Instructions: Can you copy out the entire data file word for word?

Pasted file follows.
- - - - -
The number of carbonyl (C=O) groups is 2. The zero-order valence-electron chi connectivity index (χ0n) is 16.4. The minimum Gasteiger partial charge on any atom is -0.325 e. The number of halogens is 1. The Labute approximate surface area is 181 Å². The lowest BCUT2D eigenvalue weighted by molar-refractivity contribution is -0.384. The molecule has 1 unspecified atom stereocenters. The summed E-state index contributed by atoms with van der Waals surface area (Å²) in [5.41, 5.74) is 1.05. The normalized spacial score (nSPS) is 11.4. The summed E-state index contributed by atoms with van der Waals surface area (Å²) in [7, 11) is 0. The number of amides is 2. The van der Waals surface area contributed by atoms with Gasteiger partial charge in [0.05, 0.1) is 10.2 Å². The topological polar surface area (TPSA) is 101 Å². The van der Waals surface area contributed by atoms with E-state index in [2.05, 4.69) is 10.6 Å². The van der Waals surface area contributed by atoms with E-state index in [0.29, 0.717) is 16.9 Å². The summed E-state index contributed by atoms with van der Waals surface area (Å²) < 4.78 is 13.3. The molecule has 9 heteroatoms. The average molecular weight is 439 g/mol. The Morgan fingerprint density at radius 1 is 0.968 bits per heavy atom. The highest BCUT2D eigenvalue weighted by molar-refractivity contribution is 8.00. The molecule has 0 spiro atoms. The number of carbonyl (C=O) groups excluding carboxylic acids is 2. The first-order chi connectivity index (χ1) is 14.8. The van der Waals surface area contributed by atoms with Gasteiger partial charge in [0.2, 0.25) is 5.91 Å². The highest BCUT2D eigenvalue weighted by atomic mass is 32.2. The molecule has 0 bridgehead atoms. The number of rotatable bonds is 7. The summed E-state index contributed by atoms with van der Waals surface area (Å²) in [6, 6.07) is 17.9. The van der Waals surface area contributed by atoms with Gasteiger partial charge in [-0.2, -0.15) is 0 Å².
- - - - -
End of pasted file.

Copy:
The number of carbonyl (C=O) groups is 2. The zero-order valence-electron chi connectivity index (χ0n) is 16.4. The minimum Gasteiger partial charge on any atom is -0.325 e. The number of halogens is 1. The Labute approximate surface area is 181 Å². The lowest BCUT2D eigenvalue weighted by molar-refractivity contribution is -0.384. The molecule has 1 unspecified atom stereocenters. The summed E-state index contributed by atoms with van der Waals surface area (Å²) in [5.41, 5.74) is 1.05. The normalized spacial score (nSPS) is 11.4. The summed E-state index contributed by atoms with van der Waals surface area (Å²) in [7, 11) is 0. The number of amides is 2. The van der Waals surface area contributed by atoms with Gasteiger partial charge in [0.05, 0.1) is 10.2 Å². The topological polar surface area (TPSA) is 101 Å². The van der Waals surface area contributed by atoms with E-state index in [2.05, 4.69) is 10.6 Å². The van der Waals surface area contributed by atoms with E-state index in [0.29, 0.717) is 16.9 Å². The summed E-state index contributed by atoms with van der Waals surface area (Å²) < 4.78 is 13.3. The molecule has 9 heteroatoms. The average molecular weight is 439 g/mol. The Morgan fingerprint density at radius 1 is 0.968 bits per heavy atom. The highest BCUT2D eigenvalue weighted by molar-refractivity contribution is 8.00. The molecule has 0 spiro atoms. The number of carbonyl (C=O) groups excluding carboxylic acids is 2. The first-order chi connectivity index (χ1) is 14.8. The van der Waals surface area contributed by atoms with Gasteiger partial charge in [0.2, 0.25) is 5.91 Å². The highest BCUT2D eigenvalue weighted by atomic mass is 32.2. The molecule has 0 bridgehead atoms. The number of rotatable bonds is 7. The summed E-state index contributed by atoms with van der Waals surface area (Å²) in [6, 6.07) is 17.9. The van der Waals surface area contributed by atoms with Gasteiger partial charge in [-0.2, -0.15) is 0 Å².